12 Tips for Staying Active While We Learn at Home
We appreciate all that our students, families, and staff members are doing to make sure that we keep students learning. Here are some tips to help the whole family stay active as our students learn at home:
Participate in 60 minutes of moderate-to-vigorous physical activity per day. Activities should be moderate or vigorous in intensity, or a combination of both, several days a week.
Focus on activities that strengthen muscles, strengthen bones, and provide aerobic benefits. Each type of activity should be included during exercise for a minimum of three days per week and should be appropriate for a child’s age and ability level. Examples of muscle-focused activities are lifting weights, climbing stairs, heavy gardening, walking hills, and push-ups and sit-ups. Kids strengthen bones when they hop, skip, jump rope, and run. Aerobic activity involves running, cycling, and any activity that raises the heart rate and increases respiration.
Reach your target heart rate during activity. Calculate your maximum heart rate (220 – your age = maximum heart rate). Your target hear rate should be 50%-70% of your maximum heart rate for moderate intensity activities (maximum heart rate x .5 = target heart rate) and 70%-85% for vigorous intensity activities (maximum heart rate x .7 = target heart rate). To check your resting heart rate, take two fingers and place on the soft part of your neck under the jawline. Take your pulse for 10 seconds and multiply that number by 6. You also can download an instant heart rate app on your device.
Incorporate a variety of leisure, lifestyle, recreational, and lifetime activities. Offer a variety of options. Activities could include walking, biking, raking leaves, playing active games like hopscotch and four square, jumping rope, playing H-O-R-S-E on a home basketball court, ping-pong, yoga, Pilates, or martial arts. Remember, if you’re out in the community— on the sidewalk, at a park, or on a walking trail— make sure to observe the 6-foot rule, keeping your distance from others.
Give your child chores requiring physical exertion. Keep your child’s strength, coordination, and maturity in mind. Mowing the grass, washing the car, walking the family dog, and working in the garden are all good examples of kid- and teen-friendly chores.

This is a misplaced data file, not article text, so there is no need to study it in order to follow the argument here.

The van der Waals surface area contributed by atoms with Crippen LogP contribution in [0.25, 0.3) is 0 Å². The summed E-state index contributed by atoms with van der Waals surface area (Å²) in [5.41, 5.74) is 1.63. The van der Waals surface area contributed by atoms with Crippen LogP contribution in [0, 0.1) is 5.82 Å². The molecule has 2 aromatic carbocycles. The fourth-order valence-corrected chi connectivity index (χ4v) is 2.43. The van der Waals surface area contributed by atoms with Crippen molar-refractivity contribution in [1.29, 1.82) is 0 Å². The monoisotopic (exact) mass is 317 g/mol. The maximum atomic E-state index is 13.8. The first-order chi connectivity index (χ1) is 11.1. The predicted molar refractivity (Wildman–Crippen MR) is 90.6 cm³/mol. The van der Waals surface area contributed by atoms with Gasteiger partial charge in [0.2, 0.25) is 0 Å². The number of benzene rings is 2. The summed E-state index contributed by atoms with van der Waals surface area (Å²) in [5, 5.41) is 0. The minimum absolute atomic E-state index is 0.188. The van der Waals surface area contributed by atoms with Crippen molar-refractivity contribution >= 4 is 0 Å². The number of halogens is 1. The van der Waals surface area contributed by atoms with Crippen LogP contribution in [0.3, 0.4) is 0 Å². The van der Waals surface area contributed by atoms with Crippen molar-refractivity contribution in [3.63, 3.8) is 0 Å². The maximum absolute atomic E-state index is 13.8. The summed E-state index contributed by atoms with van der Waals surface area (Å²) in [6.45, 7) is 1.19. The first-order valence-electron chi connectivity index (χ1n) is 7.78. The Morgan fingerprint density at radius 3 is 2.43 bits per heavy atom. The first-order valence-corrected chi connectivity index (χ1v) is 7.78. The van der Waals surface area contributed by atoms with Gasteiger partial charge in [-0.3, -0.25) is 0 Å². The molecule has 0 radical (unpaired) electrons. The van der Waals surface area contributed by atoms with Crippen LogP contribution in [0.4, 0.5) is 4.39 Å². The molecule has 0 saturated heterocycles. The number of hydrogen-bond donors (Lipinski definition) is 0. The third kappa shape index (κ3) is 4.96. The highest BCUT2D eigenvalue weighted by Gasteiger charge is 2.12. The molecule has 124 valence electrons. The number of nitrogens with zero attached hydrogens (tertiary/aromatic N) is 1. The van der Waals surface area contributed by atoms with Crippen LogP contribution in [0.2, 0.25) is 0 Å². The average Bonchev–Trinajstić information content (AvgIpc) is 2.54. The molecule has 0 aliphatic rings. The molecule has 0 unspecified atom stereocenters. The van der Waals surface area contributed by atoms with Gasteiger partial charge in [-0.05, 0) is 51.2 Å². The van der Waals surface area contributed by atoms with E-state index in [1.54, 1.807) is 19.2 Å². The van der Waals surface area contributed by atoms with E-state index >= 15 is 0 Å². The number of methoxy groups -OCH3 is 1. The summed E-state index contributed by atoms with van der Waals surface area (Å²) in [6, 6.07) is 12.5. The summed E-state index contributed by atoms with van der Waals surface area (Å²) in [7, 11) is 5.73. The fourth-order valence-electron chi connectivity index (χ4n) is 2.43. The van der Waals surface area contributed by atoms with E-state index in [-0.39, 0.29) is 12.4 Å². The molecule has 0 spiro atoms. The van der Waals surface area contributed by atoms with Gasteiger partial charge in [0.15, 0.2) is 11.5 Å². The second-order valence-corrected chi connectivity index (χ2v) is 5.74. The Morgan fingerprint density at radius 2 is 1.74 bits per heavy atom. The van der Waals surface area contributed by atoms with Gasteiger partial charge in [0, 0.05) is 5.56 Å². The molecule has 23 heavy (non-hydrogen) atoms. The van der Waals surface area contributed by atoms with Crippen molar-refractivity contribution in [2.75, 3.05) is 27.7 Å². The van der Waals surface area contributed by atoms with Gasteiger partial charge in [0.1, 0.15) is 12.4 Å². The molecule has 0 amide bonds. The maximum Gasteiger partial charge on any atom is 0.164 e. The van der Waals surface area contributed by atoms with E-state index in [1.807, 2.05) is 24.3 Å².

Limit sedentary activities and substitute physical activity instead. Digital home learning requires screen time so breaks for physical activity are essential. During a TV show, stretch or participate in body-resistance exercises— exercises you can do with your own body weight such as lunges, squat thrusts, leg and arm raises, step-ups, push-ups, and sit-ups. Challenge the family to see who can do the most jumping jacks or pushups during commercials. Limiting video games, television, and social media will have a positive impact on children’s mental, physical, and social well-being. Check out tools for creating an active home with family-friendly activities from OPEN (Online PE Network).
Offer flexible seating options that focus on balance and abdominal strength as children complete home lessons. Standing at the kitchen counter or sitting on an exercise ball during lessons are great ways to improve core strength.
Integrate five-minute “brain break” activities during each lesson. Plan short stretching activities that work on flexibility or cross-body exercises. This cross-body focus involves exercises that cross an imaginary line that runs from our head to toes and divides our body down the center. Touching your toes (right fingers to left toes) is an example. This type of activity will reduce stress and increase attention and productivity.
Provide opportunities and encourage physical activity. Model active lifestyles and participate in activities together as a family. Everyone in the family will benefit! Have equipment readily available to encourage outdoor play. For instance, keep a tub of jump ropes, recreational games, and various types of balls on hand.
Plan family fun around physical activity. Create easy-to-use activity calendars and have the whole family participate.
Have a plan for bad weather. Participate in active play with gaming systems that focus on fitness, indoor games such as Twister, or set your kitchen timer and walk up and down your stairs.
Most importantly, remember to have fun! Physical activities should be enjoyable, engaging, and include structured and unstructured play for all.